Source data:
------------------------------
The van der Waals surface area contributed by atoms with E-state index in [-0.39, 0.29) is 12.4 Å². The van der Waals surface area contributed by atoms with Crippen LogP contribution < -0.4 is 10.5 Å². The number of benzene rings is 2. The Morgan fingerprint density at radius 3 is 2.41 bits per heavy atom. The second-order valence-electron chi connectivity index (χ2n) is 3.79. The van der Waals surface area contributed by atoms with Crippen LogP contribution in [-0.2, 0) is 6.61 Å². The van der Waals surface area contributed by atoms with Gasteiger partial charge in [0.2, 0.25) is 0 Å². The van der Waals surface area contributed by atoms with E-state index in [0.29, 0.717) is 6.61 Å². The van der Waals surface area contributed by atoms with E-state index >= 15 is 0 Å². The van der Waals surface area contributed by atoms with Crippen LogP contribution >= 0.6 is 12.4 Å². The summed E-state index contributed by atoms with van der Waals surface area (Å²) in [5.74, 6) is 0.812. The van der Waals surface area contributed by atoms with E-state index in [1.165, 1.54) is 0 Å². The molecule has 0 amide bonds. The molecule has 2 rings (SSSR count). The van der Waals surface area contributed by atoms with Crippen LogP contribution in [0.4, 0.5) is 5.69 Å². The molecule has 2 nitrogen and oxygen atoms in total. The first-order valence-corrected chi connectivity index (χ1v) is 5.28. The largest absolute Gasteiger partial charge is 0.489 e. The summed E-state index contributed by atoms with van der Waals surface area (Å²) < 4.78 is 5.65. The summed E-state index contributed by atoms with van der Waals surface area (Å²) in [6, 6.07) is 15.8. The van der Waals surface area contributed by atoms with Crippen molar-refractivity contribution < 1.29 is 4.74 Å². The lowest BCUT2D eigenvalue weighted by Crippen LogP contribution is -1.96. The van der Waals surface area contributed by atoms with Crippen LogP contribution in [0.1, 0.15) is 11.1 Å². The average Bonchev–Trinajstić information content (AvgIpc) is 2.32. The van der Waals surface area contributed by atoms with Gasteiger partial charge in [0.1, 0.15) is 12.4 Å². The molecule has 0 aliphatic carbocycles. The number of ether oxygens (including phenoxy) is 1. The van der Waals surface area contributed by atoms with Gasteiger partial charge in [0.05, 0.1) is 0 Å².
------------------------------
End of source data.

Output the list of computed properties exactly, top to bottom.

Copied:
The van der Waals surface area contributed by atoms with E-state index in [-0.39, 0.29) is 12.4 Å². The van der Waals surface area contributed by atoms with Crippen LogP contribution < -0.4 is 10.5 Å². The number of benzene rings is 2. The Morgan fingerprint density at radius 3 is 2.41 bits per heavy atom. The second-order valence-electron chi connectivity index (χ2n) is 3.79. The van der Waals surface area contributed by atoms with Crippen LogP contribution in [-0.2, 0) is 6.61 Å². The van der Waals surface area contributed by atoms with Gasteiger partial charge in [0.2, 0.25) is 0 Å². The van der Waals surface area contributed by atoms with E-state index in [0.29, 0.717) is 6.61 Å². The van der Waals surface area contributed by atoms with E-state index >= 15 is 0 Å². The van der Waals surface area contributed by atoms with Crippen LogP contribution >= 0.6 is 12.4 Å². The summed E-state index contributed by atoms with van der Waals surface area (Å²) in [5.74, 6) is 0.812. The van der Waals surface area contributed by atoms with E-state index in [1.165, 1.54) is 0 Å². The molecule has 0 amide bonds. The molecule has 2 rings (SSSR count). The van der Waals surface area contributed by atoms with Crippen LogP contribution in [0.4, 0.5) is 5.69 Å². The molecule has 2 nitrogen and oxygen atoms in total. The first-order valence-corrected chi connectivity index (χ1v) is 5.28. The largest absolute Gasteiger partial charge is 0.489 e. The summed E-state index contributed by atoms with van der Waals surface area (Å²) < 4.78 is 5.65. The summed E-state index contributed by atoms with van der Waals surface area (Å²) in [6, 6.07) is 15.8. The van der Waals surface area contributed by atoms with Crippen molar-refractivity contribution < 1.29 is 4.74 Å². The lowest BCUT2D eigenvalue weighted by Crippen LogP contribution is -1.96. The van der Waals surface area contributed by atoms with Crippen LogP contribution in [0.1, 0.15) is 11.1 Å². The average Bonchev–Trinajstić information content (AvgIpc) is 2.32. The van der Waals surface area contributed by atoms with Gasteiger partial charge in [0.1, 0.15) is 12.4 Å². The molecule has 0 aliphatic carbocycles. The number of ether oxygens (including phenoxy) is 1. The van der Waals surface area contributed by atoms with Gasteiger partial charge in [0.05, 0.1) is 0 Å².